I used to hate you. And I mean hate. Although we went to school together, we never spoke, never interacted. When L told me we were going to pick you up that first time, I cringed, warm bubbles of self consciousness popping in my stomach. I’d heard the rumors, your biting insults and grating laugh driving girls to weep in the weeds out behind the school.
I got used to hearing your voice calling for L and silently wished he would see through your obnoxious antics. Yet we continued to see you, hear you, talk to you. I had no choice, really. You and L had been friends for so long. I bore the burden.
That’s the funny thing about love–it tricks you every time.
Maybe it was the aloneness, the togetherness we felt while we waited. By then, I had grown accustomed to your presence. You were there and so was I and that was it. We waited, in the dwindling twilight of your hometown hours. We waited in parks and near rivers, but I think it was the dock where it all seemed so different, the light glinting off the water and the oppressive heat of the midsummer afternoon weighing on our skin.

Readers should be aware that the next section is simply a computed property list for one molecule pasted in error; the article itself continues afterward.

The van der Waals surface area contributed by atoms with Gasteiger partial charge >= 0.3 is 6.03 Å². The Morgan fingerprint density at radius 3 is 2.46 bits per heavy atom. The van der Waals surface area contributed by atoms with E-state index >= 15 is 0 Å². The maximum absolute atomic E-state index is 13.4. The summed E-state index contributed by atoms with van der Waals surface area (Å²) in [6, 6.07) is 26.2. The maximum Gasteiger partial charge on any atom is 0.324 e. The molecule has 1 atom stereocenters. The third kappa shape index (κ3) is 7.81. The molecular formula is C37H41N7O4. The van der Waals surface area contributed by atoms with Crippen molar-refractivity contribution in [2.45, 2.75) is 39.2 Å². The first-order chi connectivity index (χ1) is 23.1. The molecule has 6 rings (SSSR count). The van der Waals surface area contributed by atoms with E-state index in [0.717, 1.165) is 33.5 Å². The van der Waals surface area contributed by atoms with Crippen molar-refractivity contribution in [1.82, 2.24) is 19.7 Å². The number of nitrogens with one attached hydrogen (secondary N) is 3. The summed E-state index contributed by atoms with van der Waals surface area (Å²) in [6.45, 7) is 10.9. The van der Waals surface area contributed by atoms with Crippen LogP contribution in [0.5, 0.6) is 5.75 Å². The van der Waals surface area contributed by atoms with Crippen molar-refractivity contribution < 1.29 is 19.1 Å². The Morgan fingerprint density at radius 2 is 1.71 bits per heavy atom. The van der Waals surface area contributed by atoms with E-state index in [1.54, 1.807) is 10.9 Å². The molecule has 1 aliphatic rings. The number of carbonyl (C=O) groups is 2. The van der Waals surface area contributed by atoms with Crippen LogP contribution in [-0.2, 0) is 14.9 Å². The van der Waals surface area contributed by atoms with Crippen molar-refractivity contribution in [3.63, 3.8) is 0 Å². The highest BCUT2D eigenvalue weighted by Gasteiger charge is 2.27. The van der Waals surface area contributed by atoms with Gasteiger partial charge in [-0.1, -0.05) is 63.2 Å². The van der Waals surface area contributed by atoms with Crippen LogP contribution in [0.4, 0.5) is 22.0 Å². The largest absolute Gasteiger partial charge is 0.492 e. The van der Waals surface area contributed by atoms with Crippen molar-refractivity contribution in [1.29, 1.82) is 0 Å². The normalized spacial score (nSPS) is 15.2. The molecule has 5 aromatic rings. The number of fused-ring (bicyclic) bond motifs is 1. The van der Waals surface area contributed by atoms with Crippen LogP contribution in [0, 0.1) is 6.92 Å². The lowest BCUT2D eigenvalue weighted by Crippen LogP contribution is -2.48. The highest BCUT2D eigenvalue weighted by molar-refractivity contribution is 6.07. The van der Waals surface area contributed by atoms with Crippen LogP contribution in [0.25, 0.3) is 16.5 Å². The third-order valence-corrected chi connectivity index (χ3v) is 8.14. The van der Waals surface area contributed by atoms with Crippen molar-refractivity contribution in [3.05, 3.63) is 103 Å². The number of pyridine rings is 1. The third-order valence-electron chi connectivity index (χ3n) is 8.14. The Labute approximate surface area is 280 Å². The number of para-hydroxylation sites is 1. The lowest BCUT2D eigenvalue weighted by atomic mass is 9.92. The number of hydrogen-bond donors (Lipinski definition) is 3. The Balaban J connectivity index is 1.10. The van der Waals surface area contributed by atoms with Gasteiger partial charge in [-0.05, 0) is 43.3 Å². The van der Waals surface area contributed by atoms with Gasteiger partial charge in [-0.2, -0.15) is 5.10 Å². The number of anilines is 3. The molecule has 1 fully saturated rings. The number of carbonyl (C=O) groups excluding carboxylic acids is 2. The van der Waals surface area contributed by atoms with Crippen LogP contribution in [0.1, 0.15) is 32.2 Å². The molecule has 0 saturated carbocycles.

You looked different then, your eyes with a new shine, your smile striking chords in my soul. The sun sent sparkles through my vision, transforming you into someone new.
Love plays tricks on us. That night your hand was on my knee, my lips on yours, your hands on my spine, your fingers pressing me against you. Under imaginary stars and cover of night, we let love dupe us into madness.
That’s the funny thing about love–it blinds us and buries us in beauty we never knew existed. It opens our eyes.
If I were to write a book, this could be an excerpt.